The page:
Culture conditions necessary for optimizing albumin secretion were studied in rat hepatocytes maintained in a chemically defined, serum-free medium. Amino acid analysis of the culture medium, which was based on a 1:1 mixture of Ham's F12:Dulbecco's modified Eagle's medium (unsupplemented medium), revealed that certain essential amino acids were depleted from this medium over a 24-h incubation. Rates of albumin secretion were significantly higher and better maintained when the medium was supplemented with additional amino acids (supplemented medium). Moreover, selective removal of an essential amino acid resulted in an immediate decrease in total protein and albumin synthesis and after 48 h a further selective decrease in albumin synthesis. Linear rates of albumin secretion were observed over a wide variety of experimental conditions, but secretion was not strictly proportional to cell number. Maximal rates of secretion were obtained at plating densities of 2-3 x 106 cells/60 mm culture dish. Albumin secretion also increased with time in culture reaching a maximum on days 3 and 4. When added singly, either insulin or dexamethasone increased rates of albumin secretion in a dose-dependent manner, but both hormones and an adequate supply of amino acids were necessary for maximal rates of secretion as well as long-term maintenance of the hepatocytes (>3-4 days). In the presence of dexamethasone dose-response curve for insulin was shifted toward physiological concentrations. Changes in rates of albumin secretion in response to added hormones in supplemented media were found to parallel changes in albumin synthesis and relative amounts of albumin mRNA. Changes in gene transcription were probably involved.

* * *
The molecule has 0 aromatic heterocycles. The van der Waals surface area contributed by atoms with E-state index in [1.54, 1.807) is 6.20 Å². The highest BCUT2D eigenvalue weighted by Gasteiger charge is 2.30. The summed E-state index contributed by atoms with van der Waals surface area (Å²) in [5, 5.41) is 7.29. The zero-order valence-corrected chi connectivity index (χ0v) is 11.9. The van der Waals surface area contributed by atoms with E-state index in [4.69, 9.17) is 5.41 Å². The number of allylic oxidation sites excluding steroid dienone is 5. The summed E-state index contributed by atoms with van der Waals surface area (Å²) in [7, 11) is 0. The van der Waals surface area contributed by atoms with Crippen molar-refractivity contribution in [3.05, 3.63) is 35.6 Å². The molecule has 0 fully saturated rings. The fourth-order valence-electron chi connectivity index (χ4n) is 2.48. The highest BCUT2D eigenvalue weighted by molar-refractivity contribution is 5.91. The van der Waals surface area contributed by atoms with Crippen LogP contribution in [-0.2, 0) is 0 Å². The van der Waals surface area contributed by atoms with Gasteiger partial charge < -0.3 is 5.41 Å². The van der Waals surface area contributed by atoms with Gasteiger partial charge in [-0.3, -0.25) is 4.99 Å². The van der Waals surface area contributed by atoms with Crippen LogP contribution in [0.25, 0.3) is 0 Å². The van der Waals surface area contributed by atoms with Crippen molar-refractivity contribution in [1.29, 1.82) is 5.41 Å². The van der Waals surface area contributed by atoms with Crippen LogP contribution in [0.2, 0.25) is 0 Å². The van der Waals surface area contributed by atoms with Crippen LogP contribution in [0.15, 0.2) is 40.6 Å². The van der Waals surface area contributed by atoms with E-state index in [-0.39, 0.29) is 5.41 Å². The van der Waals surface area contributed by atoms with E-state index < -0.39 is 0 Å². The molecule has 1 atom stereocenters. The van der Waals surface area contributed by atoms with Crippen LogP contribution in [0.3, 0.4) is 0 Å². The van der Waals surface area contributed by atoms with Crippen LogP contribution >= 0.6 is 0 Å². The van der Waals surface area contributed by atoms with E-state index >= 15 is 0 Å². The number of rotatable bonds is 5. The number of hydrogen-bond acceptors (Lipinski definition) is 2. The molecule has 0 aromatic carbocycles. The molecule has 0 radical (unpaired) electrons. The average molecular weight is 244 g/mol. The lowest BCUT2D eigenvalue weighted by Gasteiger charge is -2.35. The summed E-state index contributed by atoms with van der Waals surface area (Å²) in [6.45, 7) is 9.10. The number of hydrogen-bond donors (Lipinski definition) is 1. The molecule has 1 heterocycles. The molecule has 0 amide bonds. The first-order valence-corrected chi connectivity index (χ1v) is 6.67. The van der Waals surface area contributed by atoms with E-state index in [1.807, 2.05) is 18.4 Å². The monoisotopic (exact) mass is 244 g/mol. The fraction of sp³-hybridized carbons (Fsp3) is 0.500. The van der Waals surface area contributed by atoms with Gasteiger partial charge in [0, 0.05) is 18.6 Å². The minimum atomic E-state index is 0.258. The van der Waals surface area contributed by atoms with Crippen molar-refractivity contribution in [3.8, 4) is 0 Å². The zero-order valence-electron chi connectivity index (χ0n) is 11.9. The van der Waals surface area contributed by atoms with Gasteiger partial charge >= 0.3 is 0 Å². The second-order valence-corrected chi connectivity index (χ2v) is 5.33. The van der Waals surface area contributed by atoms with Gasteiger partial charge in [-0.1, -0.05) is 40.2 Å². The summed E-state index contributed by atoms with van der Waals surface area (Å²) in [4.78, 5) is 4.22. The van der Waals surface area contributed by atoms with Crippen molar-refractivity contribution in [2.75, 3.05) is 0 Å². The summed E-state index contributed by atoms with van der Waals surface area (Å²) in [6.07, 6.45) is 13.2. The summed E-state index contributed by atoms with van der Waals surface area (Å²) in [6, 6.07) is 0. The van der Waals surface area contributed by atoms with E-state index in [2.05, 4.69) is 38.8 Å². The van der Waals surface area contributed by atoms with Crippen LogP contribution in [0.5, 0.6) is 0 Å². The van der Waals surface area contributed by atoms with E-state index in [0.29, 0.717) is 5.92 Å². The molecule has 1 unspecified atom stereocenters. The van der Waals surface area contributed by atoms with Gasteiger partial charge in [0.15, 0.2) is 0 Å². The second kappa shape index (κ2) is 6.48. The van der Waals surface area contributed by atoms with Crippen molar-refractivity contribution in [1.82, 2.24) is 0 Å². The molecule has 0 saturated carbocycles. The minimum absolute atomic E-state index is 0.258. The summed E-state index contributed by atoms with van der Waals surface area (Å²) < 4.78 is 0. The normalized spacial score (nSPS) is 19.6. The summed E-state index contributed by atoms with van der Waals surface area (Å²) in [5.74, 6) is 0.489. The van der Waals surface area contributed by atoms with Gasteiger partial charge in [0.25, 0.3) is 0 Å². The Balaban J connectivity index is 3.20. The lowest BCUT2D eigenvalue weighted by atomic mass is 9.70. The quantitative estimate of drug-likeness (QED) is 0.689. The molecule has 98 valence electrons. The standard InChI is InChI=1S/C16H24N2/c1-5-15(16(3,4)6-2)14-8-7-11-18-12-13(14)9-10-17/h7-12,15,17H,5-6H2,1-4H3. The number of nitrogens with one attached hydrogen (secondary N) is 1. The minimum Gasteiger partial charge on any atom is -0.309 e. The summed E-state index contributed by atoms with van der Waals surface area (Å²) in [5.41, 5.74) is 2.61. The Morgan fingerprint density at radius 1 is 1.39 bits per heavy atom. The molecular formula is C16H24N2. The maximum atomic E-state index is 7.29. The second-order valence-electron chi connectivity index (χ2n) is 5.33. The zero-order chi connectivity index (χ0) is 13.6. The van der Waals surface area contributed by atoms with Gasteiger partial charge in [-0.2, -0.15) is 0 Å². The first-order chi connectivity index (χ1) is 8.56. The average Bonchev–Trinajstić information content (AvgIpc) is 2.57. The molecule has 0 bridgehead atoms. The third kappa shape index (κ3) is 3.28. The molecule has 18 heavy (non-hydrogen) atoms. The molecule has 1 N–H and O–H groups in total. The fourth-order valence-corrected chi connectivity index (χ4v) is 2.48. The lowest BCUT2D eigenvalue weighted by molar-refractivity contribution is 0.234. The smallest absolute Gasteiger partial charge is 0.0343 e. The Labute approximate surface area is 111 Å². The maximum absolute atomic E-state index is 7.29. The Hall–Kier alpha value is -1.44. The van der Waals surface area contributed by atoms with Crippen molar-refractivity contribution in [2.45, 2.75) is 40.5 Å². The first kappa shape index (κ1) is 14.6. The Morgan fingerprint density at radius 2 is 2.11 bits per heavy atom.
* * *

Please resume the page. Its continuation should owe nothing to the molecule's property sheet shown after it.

|Original language||English (US)|
|Journal||American Journal of Physiology - Endocrinology and Metabolism|
|Issue number||3 (15/3)|
|State||Published - 1987|
All Science Journal Classification (ASJC) codes
- Endocrinology, Diabetes and Metabolism
- Physiology (medical)